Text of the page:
Here’s The Problem with Flexible Dieting & Why It Doesn’t Always Work
by Jordan Syatt February 2, 2015
Flexible dieting is all the rage.
Ranging in approaches from If It Fits Your Macros (IIFYM) to Intuitive Eating, flexible dieting has become the industry standard for “optimal nutrition coaching” and, to many, any other approach is not only useless but self destructive.
And while flexible dieting is one of the best approaches to help people achieve and maintain long-term nutrition success, its utility has been taken entirely out of context to an unrealistic extreme.
Every day I see and hear coaches touting the benefits of flexible dieting and the perils of having a structured diet.
“You can eat anything you want” they say “just as long as it fits within your calorie guidelines.“
“You need to indulge and have treats,” they explain. “If you don’t regularly indulge you won’t succeed.“
“Look! I eat ice cream, pizza, and beer while staying lean and strong. That’s what flexible dieting is all about!“
That is not what flexible dieting is all about.
Flexible dieting is about teaching individuals how to eat an overall “healthy” diet made up of a variety of satiating and nutrient dense foods while learning how to occasionallyincorporate their favorite “unhealthy” foods and making continued progress without accompanying feelings of guilt.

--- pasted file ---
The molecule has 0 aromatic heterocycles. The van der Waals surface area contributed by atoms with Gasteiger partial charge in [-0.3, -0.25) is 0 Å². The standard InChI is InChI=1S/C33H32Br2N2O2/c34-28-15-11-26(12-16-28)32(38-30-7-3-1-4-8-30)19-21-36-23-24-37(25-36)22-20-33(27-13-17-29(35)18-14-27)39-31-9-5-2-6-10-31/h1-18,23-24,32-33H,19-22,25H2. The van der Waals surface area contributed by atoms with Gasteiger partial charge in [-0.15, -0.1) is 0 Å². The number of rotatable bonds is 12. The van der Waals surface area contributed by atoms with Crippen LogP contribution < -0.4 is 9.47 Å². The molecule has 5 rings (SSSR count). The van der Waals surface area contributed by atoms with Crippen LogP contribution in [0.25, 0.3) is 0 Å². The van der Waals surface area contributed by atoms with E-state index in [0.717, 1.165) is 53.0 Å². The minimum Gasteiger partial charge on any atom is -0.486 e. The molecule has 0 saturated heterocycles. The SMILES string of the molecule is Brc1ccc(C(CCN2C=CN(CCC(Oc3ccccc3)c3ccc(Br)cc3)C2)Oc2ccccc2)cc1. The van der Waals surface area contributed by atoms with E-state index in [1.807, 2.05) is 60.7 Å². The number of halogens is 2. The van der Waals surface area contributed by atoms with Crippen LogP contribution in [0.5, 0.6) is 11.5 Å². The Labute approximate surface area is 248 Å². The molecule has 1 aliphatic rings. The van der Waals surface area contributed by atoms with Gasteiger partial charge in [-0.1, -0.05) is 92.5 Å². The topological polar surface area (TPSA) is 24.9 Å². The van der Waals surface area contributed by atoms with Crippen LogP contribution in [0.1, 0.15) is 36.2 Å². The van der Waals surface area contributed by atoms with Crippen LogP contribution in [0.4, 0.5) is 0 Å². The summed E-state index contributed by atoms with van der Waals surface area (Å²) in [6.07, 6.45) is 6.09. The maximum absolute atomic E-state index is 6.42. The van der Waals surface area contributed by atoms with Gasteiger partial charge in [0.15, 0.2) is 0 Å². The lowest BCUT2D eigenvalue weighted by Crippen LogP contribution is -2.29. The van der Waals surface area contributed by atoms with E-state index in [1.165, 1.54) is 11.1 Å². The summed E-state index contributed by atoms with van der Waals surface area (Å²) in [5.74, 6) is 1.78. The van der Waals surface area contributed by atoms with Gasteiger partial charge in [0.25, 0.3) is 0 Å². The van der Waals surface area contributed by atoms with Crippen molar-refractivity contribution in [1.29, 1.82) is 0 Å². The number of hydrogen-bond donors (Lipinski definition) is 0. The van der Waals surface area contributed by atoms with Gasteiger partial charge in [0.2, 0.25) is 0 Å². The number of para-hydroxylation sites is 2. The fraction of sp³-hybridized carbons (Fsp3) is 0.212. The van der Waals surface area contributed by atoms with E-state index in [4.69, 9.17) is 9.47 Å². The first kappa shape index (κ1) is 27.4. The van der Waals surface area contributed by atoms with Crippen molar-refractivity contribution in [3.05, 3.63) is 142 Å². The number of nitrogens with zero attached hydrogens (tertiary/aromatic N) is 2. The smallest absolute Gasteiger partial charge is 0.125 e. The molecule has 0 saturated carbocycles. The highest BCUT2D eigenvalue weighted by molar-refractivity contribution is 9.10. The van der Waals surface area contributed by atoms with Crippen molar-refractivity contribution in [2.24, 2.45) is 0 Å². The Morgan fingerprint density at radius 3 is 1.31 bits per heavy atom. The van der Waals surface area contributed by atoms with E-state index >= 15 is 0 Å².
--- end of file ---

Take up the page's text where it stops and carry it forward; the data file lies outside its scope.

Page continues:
Unfortunately, that’s not as sexy or marketable as saying “eat whatever you want to get ripped” so many fit pro’s just ignore the proper definition altogether.
So What’s the Problem with Flexible Dieting?
Keep in mind…flexible dieting isn’t bad.
When used and taught properly it’s honestly amazing which is why I use it with myself and many of my clients.
But there’s a problem.
A big problem.
It’s not a problem inherent to flexible dieting.
It’s a problem with how coaches view, perceive, and subsequently teach it to their clients.
See, what most coaches fail to realize is…
Flexible Dieting Is a SKILL!
Not only is it a skill…it’s an advanced form of eating that takes a great deal of time, effort, and practice to understand and use properly.
Think of it like personal training…
A brand new client – we’ll call her Edith – walks into the gym for her first personal training session with you.